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Influential economist predicts the end of fossil energy by 2028

Jeremy Rifkin believes the fossil fuel civilization will collapse by 2028, and he has proposed a bold economic plan to counter that.

Published: October 21, 2019, 7:40 am

    Our economy, based on fossil energy, will soon be supplanted, according to Rifkin, by solar and wind. The exit of nuclear energy is also predicted.

    The European Energy Review noted about Rifkin: “Perhaps no other author or thinker has had more influence on the EU’s ambitious climate and energy policy than the famous American ‘visionary’ Jeremy Rifkin.”

    In the United States, he has testified before numerous congressional committees and has had success in litigation to ensure US government policies on a variety of environmental, scientific and technology related issues.

    In his new book, The Green New Deal, Rifkin argues that we are entering a zero carbon economy with clean energy and digital technologies converging toward what he describes as the Third Industrial Revolution. Coal and steam powered the First Industrial Revolution, while oil and telephony powered the Second Industrial Revolution.

    “The civilization of fossil fuels, which is at the base of the first two industrial revolutions, is collapsing in real time”. This statement by Jeremy Rifkin, American essayist and economist, is quite stark. According to him, the world as we know it will undergo a major upheaval, within ten years, linked to the liquidity of the fossil fuel market, reported BFMTV.

    The economic and scientific prospective specialist, whose advice is appreciated by European as well as Chinese officials, is known for his alarmist remarks. His latest peremptory tone leaves no doubt as to the inevitability of the catastrophe he sees coming in 2029. “Solar and wind are becoming so cheap that their average cost is now lower than that of nuclear, oil, coal or even natural gas,” he explained.

    Citing a 2015 Citigroup report, Rifkin outlined the huge financial risks now facing the oil, coal and natural gas industries.

    There are thus “trillions of dollars in assets” such as “the exploration rights (oil and gas) that will remain unused, all the hydrocarbons that will never be extracted, all the pipelines that will be abandoned”, as well as other assets which could go up in smoke.

    And while the fossil market has already lost $11 trillion, the US bank “Citigroup estimates we could see $100 trillion in lost assets”. This would be “the biggest bubble in economic history”.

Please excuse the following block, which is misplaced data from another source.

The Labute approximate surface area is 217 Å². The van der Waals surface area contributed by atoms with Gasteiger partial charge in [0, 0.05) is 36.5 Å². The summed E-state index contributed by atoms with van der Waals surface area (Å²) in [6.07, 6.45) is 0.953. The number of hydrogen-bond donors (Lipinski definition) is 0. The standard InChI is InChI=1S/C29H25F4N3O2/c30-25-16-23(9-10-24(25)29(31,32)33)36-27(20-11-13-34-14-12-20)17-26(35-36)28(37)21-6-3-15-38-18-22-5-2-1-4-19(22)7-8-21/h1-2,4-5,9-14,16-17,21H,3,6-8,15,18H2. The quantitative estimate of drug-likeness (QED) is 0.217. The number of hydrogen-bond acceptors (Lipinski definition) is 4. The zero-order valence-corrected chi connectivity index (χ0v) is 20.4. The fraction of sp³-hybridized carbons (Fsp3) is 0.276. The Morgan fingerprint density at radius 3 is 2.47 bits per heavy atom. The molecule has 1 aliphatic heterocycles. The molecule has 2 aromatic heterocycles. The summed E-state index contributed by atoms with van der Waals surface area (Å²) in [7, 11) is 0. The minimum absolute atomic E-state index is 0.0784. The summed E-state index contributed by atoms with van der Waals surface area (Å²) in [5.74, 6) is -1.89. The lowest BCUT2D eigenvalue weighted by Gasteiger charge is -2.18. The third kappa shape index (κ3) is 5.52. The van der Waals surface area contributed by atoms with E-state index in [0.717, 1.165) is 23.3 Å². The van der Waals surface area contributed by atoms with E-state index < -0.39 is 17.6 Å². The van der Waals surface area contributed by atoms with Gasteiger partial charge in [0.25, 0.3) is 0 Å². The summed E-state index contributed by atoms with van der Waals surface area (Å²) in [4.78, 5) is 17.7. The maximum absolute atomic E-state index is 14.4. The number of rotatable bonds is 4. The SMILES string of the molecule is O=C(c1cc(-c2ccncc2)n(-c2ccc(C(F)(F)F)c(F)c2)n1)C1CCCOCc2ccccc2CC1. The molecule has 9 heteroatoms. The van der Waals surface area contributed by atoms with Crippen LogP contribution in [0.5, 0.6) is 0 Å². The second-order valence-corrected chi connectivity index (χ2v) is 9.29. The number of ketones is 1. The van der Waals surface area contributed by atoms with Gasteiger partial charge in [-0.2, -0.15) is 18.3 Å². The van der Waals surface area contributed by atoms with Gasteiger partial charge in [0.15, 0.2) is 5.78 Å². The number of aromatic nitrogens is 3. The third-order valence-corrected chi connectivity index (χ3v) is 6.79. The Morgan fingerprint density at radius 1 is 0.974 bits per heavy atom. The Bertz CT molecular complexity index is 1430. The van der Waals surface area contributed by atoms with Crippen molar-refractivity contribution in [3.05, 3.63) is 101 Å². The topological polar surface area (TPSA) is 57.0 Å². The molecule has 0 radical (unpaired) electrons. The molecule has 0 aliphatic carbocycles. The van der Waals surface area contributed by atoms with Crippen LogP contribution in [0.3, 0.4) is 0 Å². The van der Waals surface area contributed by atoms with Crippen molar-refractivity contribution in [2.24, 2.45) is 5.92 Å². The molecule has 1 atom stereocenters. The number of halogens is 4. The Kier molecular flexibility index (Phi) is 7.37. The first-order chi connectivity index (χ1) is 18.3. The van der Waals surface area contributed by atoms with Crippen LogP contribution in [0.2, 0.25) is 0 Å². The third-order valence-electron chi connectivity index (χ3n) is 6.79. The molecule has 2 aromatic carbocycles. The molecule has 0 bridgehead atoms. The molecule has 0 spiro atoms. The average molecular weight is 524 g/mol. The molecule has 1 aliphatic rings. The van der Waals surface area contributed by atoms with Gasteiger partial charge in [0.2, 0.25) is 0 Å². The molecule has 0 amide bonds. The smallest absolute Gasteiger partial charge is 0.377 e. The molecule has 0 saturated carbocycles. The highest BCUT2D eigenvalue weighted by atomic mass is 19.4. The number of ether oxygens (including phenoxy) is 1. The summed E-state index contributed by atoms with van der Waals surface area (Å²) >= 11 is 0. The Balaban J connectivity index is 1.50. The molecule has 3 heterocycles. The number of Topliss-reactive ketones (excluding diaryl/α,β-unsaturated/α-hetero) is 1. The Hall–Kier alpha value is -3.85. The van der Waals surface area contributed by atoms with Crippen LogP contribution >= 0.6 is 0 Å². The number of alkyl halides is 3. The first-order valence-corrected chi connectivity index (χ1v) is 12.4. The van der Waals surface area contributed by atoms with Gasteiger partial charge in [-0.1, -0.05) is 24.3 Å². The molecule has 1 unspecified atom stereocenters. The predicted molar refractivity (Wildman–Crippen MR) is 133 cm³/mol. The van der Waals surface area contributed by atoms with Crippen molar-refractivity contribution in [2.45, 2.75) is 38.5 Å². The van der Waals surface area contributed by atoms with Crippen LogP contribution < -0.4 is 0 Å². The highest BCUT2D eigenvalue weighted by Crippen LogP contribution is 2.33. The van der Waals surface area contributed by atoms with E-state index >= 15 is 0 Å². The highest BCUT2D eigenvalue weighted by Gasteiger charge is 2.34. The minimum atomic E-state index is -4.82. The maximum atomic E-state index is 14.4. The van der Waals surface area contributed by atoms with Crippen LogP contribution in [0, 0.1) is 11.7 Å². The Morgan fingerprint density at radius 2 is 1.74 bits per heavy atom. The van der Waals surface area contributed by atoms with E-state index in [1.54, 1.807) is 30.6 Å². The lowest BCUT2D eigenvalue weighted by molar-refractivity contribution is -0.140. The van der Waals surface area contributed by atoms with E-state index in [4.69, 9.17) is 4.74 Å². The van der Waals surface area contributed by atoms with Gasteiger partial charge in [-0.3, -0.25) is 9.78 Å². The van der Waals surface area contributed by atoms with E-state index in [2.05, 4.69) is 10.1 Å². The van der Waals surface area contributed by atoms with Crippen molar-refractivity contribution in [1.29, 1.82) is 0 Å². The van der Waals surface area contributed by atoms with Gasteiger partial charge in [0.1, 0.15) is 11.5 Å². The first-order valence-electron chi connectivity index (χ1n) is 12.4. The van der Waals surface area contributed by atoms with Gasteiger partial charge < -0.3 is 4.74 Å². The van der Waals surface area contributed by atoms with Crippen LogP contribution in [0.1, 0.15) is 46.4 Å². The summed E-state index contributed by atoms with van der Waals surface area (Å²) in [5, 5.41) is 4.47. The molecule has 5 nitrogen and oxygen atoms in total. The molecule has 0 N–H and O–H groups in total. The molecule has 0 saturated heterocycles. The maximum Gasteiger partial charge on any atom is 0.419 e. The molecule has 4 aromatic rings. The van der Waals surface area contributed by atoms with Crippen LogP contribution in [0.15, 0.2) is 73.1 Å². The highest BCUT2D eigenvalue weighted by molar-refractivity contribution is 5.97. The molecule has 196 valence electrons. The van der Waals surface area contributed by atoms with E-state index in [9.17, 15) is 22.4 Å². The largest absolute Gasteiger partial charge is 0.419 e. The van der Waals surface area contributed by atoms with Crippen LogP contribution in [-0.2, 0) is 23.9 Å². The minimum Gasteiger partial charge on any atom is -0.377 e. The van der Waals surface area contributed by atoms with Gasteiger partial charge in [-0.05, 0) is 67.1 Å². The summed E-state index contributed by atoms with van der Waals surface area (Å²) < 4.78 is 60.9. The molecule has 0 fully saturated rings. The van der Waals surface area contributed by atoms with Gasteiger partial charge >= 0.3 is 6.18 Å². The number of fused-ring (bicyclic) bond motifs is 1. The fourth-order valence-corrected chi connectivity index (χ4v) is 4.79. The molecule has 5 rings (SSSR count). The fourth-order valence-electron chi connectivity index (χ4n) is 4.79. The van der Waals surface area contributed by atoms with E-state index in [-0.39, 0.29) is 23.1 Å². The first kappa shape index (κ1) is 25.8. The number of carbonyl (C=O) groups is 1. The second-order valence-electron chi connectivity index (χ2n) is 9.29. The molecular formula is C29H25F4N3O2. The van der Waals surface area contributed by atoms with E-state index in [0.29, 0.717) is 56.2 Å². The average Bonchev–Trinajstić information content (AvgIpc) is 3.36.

Nuclear, although “clean”, would not be spared. Jeremy Rifkin explained that “the real price of nuclear energy over the lifetime of a plant” is much higher than for solar and wind. Thus the notion of “building a new power plant is completely absurd”. An investment that is all the more regrettable as fresh water, which serves to cool the reactors, will start to run out.

    Rifkin argues that key sectors of the global economy have already begun decoupling from fossil fuels. In Europe, the European Commission is calling for a climate-neutral Europe by 2050 while China is gaining a commanding lead in clean technologies through its Belt and Road Initiative (BRI).

    According to the essayist, a new form of capitalism should emerge and be based on three major types of infrastructure: smartphone communication networks, renewable energy, produced in a decentralized manner and distributed by smart grids, and finally electric transport. It would then be the advent of the “glocalization”, an English neologism bringing together “globalization” and “localization”, namely the specific adaptation of a product or a service according to the place of sale or the customer.

    A huge amount of data would be generated that Jeremy Rifkin does not see in the hands of the GAFA, but stored in centers governed by “assemblies of peers”, experts appointed by local officials. GAFA is of course the acronym for Google, Apple, Facebook and Amazon.

    Finally, he advised states and regions to “create green banks” and “issue green bonds” that ultimately will attract investment funds. According to him, there is therefore no need for a carbon tax.

    According to Rifkin, the key to financing this transition to a green economy, is the pension fund industry as the largest pool of capital in the world. Global pension funds represent $40 trillion in investments, including $25,4 trillion in the United States alone.

    Forbes magazine noted the rise of China: In a report commissioned by the International Renewable Energy Agency (IRENA), it was highlighted that “no country has put itself in a better position to become the world’s renewable energy superpower than China”.

    Britian led the First Industrial Revolution, the United States led the Second Industrial Revolution, and China is now poised to lead the Third Industrial Revolution, hoping to provide “green, low-carbon and circular development” to Asia’s 4,3 billion consumers.

    China already has one-third of the world’s wind power, four of the top ten wind-turbine makers, six of the top ten solar-panel manufacturers, and a quarter of the world’s solar capacity although it is still the world’s largest carbon polluter. China burns half the world’s coal and has added 40 percent of the world’s coal capacity since 2002.

    Forecasts however suggest that China will invest more than $6 trillion in low carbon power generation and other clean energy technologies over the next 20 years, according to Forbes.

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